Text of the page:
Choosing the Wrong Fee
Continuing on the money train, let’s discuss how you’ll make your income.
Up until this point, we’ve discussed how you can invest in your business and keep yourself afloat while waiting for your practice to become solvent. Now, let’s discuss the biggest financial mistake you can make when starting your private practice: Choosing the wrong fees.
On one hand, you don’t want to alienate prospective clients by imposing impossibly high fees. On the other hand, you don’t want to sabotage your own financial freedom by offering an unsustainably low fee.
Here’s some advice on how to choose the right fee for your private practice:
Take a look at what other therapists in your area charge for similar fees. This will help you understand the community standard of what those in your area are willing to pay for therapy services.
Don’t choose the lowest fee. Competing on price is a race to the bottom, yet no one wins. Instead of marketing based on how inexpensive your services are, remember that clients are willing to pay a premium for other factors, such as reputation, convenience, and superior customer service. You can charge more if you focus your marketing on other aspects of your client care.
Do the math. In order to meet your financial obligations, how many clients will you need to see and at what fee? Think about it realistically and not ideally. How many clients are you realistically able to see in a week? In other words: How many people will book you (and show up)? Also, how many clients can you squeeze into your day without compromising the quality of your care?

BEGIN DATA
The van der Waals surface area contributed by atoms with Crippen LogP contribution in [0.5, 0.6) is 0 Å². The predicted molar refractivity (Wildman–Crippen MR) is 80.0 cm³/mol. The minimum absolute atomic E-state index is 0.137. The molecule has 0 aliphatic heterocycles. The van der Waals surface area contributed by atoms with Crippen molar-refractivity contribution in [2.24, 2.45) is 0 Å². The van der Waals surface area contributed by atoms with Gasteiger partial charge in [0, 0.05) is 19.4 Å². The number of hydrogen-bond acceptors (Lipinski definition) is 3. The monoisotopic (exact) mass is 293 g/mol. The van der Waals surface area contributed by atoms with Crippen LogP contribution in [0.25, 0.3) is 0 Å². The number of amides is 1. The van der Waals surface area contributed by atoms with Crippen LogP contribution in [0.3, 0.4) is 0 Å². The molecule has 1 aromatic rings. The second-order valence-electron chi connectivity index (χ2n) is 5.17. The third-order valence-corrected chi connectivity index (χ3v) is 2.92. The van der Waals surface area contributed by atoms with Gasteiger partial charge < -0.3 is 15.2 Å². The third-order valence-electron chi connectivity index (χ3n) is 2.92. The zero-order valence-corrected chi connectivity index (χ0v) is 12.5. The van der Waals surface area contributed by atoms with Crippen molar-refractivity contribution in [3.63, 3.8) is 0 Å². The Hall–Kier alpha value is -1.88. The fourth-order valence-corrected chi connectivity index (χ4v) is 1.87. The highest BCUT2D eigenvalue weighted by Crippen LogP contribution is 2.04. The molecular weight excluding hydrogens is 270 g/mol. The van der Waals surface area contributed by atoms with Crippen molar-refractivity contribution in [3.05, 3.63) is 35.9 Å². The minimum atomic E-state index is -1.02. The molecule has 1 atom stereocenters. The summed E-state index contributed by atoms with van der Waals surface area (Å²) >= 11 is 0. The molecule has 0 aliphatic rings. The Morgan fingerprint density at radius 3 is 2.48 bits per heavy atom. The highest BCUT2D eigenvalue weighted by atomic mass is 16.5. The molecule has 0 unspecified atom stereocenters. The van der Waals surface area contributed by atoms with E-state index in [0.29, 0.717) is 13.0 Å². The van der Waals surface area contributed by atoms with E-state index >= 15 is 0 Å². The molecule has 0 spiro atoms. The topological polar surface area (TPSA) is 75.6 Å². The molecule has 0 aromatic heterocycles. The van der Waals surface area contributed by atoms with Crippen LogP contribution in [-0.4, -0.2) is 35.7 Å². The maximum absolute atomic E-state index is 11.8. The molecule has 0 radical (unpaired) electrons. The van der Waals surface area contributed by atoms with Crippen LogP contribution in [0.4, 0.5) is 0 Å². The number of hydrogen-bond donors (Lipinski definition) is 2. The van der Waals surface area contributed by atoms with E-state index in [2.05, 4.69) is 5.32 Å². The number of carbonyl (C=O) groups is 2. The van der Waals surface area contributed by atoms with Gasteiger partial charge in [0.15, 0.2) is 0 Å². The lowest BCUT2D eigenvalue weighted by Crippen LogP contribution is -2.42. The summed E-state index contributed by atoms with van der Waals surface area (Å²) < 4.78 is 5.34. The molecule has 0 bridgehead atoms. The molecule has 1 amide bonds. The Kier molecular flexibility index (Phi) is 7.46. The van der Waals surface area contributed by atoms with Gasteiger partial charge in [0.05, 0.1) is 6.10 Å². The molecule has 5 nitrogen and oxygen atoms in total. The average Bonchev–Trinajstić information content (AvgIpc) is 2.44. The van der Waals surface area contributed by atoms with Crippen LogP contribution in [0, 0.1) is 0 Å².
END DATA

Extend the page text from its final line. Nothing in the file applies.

In the beginning, when you’re new, you’ll probably work with whoever shows up to their session. But after you’ve built up your client roster, then you can be more selective over how many people you want to see on a daily or weekly basis.
Once you have a realistic number of clients to see every week, choose a fee that will ensure you meet your bottom line.
Consider paneling carefully. While getting paneled with insurance providers can provide built-in marketing services for your private practice, remember that you will be bound to charge what the payer agrees to pay. This will affect how much you can charge your other self-pay clients, too. In other words, your contract may stipulate that you can’t charge the third-party payer one higher fee and then charge other payers (such as self-pay clients) a lesser fee for the same services.
Another important consideration point is that the third-party payer will likely demand a lower fee than the community standard. The benefit is that you’ll likely get more clients. The drawback is that you’ll work more for less. Weigh your options carefully before deciding to get paneled.
To help you decide on whether or not to accept insurance, check out these posts:
- Private Pay or Insurance: Which One Should You Choose for Your Private Therapy Practice?
- What are Insurance Panels and How to Get One
Understand that your fees are not stagnant. Healthy practices raise their fees every year by a small percentage. You can’t afford to charge the same fee when it’s certain that your liability insurance, utilities, and other costs will incrementally increase over time. Here’s how to effectively raise your rates.
Be consistent with your fees. Charge the same fees for all of your clients. It’s a lot less confusing for your clients and you.
Final Thoughts and Additional Resources
Starting up your private practice is an exciting moment in your career as a mental health professional. However, to enjoy your practice for many years to come, be sure to avoid the above mistakes. If you’d like to learn more about setting up your practice, be sure to check out these related resources: